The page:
+         against <code>libsupc++.a</code> (usually specifying
+         <code>-lsupc++</code> when calling g++ for the final link step will
+         do it).  This library contains only those support routines, one per
+         object file.  But if you are using anything from the rest of the
+         library, such as IOStreams or vectors, then you'll still need
+         pieces from <code>libstdc++.a</code>.
+      </p>
+      <p>The second method is one we hope to incorporate into the library
+         build process.  Some platforms can place each function and variable
+         into its own section in a .o file.  The GNU linker can then perform
+         garbage collection on unused sections; this reduces the situation
+         to only copying needed functions into the executable, as before,
+         but all happens automatically.
+      </p>
+      <p>Unfortunately the garbage collection in GNU ld is buggy; sections
+         (corresponding to functions and variables) which <em>are</em> used
+         are mistakenly removed, leading to horrible crashes when your
+         executable starts up.  For the time being, this feature is not used
+         when building the library.
+      </p>
 <h1><a name="3_0">3.0 Platform-Specific Issues</a></h1>
    <h2><a name="3_1">3.1 Can libstdc++-v3 be used with &lt;my
                          favorite compiler&gt;?</a></h2>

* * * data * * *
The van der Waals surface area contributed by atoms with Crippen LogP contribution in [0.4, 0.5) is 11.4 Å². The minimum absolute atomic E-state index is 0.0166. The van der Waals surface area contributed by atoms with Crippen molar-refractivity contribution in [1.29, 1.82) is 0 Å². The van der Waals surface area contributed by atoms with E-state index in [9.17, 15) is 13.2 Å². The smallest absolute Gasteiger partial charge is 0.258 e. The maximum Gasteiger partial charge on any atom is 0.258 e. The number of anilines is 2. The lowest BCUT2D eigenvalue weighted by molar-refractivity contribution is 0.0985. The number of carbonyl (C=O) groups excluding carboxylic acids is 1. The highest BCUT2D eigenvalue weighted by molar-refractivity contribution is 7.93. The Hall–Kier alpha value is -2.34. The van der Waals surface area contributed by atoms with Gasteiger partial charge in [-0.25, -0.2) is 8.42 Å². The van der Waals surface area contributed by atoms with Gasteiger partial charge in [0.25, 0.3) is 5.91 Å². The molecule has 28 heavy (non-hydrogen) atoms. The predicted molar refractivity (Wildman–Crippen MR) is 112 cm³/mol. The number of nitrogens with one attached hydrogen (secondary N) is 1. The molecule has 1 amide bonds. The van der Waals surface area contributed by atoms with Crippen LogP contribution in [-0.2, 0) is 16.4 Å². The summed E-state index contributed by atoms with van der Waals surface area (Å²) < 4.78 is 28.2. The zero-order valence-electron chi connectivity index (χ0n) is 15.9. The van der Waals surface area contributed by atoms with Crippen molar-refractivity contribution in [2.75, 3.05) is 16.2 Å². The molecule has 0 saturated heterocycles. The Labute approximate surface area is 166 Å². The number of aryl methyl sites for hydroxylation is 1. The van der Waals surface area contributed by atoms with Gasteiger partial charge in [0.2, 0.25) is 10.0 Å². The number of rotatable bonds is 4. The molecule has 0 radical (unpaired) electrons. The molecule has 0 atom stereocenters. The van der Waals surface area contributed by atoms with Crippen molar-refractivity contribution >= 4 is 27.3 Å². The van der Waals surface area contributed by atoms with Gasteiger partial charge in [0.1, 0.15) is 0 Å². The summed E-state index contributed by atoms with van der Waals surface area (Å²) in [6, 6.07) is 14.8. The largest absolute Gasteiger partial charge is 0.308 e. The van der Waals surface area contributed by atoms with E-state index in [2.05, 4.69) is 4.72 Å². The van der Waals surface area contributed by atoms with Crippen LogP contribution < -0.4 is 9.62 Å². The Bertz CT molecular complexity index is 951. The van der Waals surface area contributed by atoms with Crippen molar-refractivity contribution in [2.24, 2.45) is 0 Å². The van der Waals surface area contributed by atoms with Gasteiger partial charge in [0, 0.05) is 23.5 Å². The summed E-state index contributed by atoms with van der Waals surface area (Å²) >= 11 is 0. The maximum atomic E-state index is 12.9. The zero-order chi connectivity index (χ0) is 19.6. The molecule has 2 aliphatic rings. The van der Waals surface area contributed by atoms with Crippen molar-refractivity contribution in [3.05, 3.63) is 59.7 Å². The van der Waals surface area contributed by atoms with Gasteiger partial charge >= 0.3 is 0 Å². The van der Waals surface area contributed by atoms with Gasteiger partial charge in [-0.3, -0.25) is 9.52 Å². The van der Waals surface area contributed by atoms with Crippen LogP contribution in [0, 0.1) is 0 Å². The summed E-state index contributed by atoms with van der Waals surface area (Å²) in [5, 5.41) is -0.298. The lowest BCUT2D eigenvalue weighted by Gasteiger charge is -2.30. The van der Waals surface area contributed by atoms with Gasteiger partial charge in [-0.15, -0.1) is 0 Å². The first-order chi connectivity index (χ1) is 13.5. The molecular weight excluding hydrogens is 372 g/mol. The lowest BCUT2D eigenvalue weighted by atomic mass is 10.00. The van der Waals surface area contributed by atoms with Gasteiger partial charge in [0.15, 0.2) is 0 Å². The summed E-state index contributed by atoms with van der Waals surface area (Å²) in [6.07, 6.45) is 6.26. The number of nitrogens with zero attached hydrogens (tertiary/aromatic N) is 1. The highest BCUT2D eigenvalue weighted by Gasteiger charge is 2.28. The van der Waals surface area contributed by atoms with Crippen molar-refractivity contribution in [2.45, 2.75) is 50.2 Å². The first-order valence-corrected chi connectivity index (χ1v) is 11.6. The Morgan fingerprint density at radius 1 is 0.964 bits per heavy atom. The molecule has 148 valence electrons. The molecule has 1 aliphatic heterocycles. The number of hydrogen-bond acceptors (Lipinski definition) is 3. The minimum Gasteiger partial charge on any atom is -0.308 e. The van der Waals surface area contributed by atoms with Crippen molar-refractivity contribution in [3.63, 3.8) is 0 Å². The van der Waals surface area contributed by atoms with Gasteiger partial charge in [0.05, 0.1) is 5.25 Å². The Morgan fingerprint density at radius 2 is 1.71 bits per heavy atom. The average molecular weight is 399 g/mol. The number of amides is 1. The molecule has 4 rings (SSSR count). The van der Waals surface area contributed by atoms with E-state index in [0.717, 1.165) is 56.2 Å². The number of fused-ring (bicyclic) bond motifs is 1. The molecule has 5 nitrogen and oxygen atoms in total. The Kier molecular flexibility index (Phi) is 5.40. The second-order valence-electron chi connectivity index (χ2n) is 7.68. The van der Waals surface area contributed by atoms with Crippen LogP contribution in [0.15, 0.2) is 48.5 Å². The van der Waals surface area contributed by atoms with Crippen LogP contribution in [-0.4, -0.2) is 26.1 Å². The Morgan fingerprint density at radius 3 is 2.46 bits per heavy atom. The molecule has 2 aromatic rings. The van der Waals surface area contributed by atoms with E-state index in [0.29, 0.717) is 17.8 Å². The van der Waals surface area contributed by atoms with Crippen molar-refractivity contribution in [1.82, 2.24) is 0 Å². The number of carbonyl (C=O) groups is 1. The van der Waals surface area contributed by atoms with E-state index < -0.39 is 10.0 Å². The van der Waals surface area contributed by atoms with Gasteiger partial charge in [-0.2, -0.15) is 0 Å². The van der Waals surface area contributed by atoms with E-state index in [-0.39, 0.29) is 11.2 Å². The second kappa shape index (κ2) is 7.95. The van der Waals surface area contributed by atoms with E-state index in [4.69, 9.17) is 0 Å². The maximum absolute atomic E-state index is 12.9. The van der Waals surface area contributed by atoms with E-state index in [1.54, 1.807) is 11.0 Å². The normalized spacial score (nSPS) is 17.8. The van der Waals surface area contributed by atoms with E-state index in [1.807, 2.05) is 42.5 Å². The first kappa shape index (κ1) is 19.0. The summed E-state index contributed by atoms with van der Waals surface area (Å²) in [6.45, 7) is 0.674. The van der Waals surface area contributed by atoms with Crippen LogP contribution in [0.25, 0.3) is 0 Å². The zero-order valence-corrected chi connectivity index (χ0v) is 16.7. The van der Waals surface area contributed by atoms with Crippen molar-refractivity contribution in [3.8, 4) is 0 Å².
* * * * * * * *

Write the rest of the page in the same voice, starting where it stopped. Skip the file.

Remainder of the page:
@@ -364,6 +416,18 @@ which is no longer available, thanks dej
+   <h2><a name="3_4">3.4 I can't use 'long long' on Solaris</a></h2>
+      <p>By default we try to support the C99 <code>long long</code> type.
+         This requires that certain functions from your C library be present.
+      </p>
+      <p>Up through release 3.0.2 the tests performed were too general, and
+         this feature was disabled when it did not need to be.  The most
+         commonly reported platform affected was Solaris.
+      </p>
+      <p>This has been fixed for 3.0.3 and onwards.
+      </p>
 <h1><a name="4_0">4.0 Known Bugs and Non-Bugs</a></h1>
    <em>Note that this section can get rapdily outdated -- such is the
    nature of an open-source project.  For the latest information, join
@@ -380,10 +444,9 @@ which is no longer available, thanks dej
       specifically the part about configuring in a separate build directory,
       and how strongly recommended it is.  Building in the source directory
       is fragile, is rarely tested, and tends to break, as in this case.
-      Work has already gone into the source tree to make this less painful
-      for the next release.
+      This was fixed for 3.0.2.
-   <p><strong>Please do not report this as a bug.  We know about it.</strong>
+   <p><strong>Please do not report these as bugs.  We know about them.</strong>
       Reporting this -- or any other problem that's already been fixed --
       hinders the development of GCC, because we have to take time to
       respond to your report.  Thank you.